4. 4. 1.5. Technologies What are the technologies that the group uses? How are they used in system? A significant composting system is in place in the garden which is fueled by an effective micro-organism (EF) process, the first of its kind in New York City. This process requires use of trash cans to store food scraps, a worm bin to ferment the soil, and trenches throughout the garden for planting. The key difference between traditional composting and EF is the use of bran in the fermentation process. The whole process takes about two weeks and, provided the rats don’t raid the soil, is ready for planting in just a months time. All correspondence by the garden is handled by an email listserv. Additionally, the garden has a website, http://evpcnyc.org/elsolsr/index.html that contains limited information about the garden. The garden members are considering purchasing a projector for movie nights. 1.6. Communication What communication materials do the group have? (e.g. website, brochures, postcards, etc). What is the main purpose of these materials? e.g. to keep participants updated about activities (internal communication) or to get more participants (external communication)? Does the group want to have more participants? The garden has a website and utilizes email as well. The purpose of the website is two fold, both to keep participants informed and to attract potential new members. The email however is aimed solely for communication between members. The group definitely seems to be interested in gaining new membership and bolstering increased participation within the community.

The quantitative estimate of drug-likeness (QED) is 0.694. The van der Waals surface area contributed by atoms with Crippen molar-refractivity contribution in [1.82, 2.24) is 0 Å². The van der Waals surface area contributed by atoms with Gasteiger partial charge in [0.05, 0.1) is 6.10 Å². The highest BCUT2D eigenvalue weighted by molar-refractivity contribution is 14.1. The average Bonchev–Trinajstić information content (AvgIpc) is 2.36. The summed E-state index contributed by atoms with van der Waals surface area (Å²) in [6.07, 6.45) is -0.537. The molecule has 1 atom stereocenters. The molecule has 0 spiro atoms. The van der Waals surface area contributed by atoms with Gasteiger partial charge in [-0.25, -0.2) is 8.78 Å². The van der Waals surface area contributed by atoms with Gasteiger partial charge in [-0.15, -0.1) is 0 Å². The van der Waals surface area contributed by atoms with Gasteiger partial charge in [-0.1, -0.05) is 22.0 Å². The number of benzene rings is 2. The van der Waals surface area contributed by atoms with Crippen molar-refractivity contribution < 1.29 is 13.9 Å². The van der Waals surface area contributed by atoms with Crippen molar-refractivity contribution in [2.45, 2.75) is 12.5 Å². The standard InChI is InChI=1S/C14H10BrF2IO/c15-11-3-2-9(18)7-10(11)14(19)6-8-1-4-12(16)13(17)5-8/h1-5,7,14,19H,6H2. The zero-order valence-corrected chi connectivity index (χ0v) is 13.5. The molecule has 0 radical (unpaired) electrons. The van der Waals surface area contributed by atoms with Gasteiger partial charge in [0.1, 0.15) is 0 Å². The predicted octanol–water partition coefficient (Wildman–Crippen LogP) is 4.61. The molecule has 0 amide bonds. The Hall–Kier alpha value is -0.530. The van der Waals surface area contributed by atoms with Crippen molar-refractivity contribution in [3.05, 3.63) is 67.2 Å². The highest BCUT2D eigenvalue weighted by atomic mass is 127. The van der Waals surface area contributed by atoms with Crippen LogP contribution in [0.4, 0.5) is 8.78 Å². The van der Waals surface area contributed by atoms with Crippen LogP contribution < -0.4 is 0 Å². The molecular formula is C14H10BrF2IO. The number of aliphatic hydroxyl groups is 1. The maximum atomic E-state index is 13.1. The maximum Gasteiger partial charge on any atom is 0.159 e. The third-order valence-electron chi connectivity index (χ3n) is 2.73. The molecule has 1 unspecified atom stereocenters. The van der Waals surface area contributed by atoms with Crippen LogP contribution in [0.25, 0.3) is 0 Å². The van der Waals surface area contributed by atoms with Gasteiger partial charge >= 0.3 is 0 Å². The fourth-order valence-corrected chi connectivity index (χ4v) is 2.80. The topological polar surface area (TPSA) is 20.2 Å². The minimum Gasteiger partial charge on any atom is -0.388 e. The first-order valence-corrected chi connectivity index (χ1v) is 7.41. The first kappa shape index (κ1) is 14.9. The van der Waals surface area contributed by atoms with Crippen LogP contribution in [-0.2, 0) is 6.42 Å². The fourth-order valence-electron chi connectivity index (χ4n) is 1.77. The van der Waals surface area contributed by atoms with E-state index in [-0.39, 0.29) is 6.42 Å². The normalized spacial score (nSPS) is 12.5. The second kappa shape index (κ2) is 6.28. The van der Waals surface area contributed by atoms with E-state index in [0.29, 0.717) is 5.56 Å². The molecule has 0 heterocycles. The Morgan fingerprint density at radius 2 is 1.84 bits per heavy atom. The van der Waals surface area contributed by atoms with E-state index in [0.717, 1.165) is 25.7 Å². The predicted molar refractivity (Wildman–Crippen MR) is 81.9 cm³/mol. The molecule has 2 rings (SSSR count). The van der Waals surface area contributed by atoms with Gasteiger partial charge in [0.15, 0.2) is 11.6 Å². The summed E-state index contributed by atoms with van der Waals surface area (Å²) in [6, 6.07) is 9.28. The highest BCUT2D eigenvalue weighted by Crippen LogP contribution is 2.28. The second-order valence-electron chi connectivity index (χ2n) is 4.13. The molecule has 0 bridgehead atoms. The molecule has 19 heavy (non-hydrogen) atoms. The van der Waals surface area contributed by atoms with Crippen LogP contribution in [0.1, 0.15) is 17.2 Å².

5. 5. 1.7. Perspective for the future What are the perspective/objectives of the group for the next 3-5 years? What are some of the success factors and possible risks in the short medium and long term? The group would like to implement more year round activities in the near future with possible festivities including movie nights and barbecues. Also, the group is heavily invested in co-developing and adapting to emerging composting methods and hope to eventually grow the garden completely from a compost base. In the next three to five years the garden plans to continue hosting workshops on composting, and encourage sustainability in the community by working with nearby educational institutions. 1.8. Problems and opportunities Are there any specific issues/problems/barriers that pose threats to the initiative? Are there any main areas of concern among the participants (leaders and users alike)? Are there any opportunities that could be explored (that are currently not explored)? The garden functions on a very simple democratic system; therefore, there is little evidence of structure or hierarchy. This system seems to be the most fair way to manage garden operations; however, such a free system also affords lots of dissention within the garden as members have various aesthetic and functional goals for the space. In terms of composting dilemmas, rats pose a major threat to the initiative.